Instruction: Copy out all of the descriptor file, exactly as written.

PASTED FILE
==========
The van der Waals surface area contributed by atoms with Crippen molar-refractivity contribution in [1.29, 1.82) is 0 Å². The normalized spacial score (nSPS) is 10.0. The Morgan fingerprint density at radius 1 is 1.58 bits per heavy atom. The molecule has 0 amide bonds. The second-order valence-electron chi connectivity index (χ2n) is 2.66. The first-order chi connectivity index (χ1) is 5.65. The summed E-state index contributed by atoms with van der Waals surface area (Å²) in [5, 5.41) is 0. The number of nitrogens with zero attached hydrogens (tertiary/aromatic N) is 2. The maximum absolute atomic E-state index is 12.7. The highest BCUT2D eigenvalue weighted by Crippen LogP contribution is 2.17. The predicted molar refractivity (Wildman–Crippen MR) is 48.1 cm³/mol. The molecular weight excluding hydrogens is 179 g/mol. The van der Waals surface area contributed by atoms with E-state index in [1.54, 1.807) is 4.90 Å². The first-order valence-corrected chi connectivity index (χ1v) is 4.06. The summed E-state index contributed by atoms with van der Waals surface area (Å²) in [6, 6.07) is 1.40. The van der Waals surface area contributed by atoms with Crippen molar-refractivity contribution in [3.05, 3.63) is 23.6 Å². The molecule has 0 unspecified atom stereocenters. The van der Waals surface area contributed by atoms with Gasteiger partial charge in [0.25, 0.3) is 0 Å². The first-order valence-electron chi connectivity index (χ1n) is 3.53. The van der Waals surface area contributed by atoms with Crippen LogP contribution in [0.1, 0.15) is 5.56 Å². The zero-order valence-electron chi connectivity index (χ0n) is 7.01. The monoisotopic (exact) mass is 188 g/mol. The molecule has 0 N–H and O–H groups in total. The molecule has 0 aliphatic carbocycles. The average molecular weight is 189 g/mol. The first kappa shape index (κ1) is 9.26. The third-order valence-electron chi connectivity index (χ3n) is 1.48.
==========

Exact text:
The van der Waals surface area contributed by atoms with Crippen molar-refractivity contribution in [1.29, 1.82) is 0 Å². The normalized spacial score (nSPS) is 10.0. The Morgan fingerprint density at radius 1 is 1.58 bits per heavy atom. The molecule has 0 amide bonds. The second-order valence-electron chi connectivity index (χ2n) is 2.66. The first-order chi connectivity index (χ1) is 5.65. The summed E-state index contributed by atoms with van der Waals surface area (Å²) in [5, 5.41) is 0. The number of nitrogens with zero attached hydrogens (tertiary/aromatic N) is 2. The maximum absolute atomic E-state index is 12.7. The highest BCUT2D eigenvalue weighted by Crippen LogP contribution is 2.17. The predicted molar refractivity (Wildman–Crippen MR) is 48.1 cm³/mol. The molecular weight excluding hydrogens is 179 g/mol. The van der Waals surface area contributed by atoms with E-state index in [1.54, 1.807) is 4.90 Å². The first-order valence-corrected chi connectivity index (χ1v) is 4.06. The summed E-state index contributed by atoms with van der Waals surface area (Å²) in [6, 6.07) is 1.40. The van der Waals surface area contributed by atoms with Crippen molar-refractivity contribution in [3.05, 3.63) is 23.6 Å². The molecule has 0 unspecified atom stereocenters. The van der Waals surface area contributed by atoms with Gasteiger partial charge in [0.25, 0.3) is 0 Å². The first-order valence-electron chi connectivity index (χ1n) is 3.53. The van der Waals surface area contributed by atoms with Crippen LogP contribution in [0.1, 0.15) is 5.56 Å². The zero-order valence-electron chi connectivity index (χ0n) is 7.01. The monoisotopic (exact) mass is 188 g/mol. The molecule has 0 N–H and O–H groups in total. The molecule has 0 aliphatic carbocycles. The average molecular weight is 189 g/mol. The first kappa shape index (κ1) is 9.26. The third-order valence-electron chi connectivity index (χ3n) is 1.48.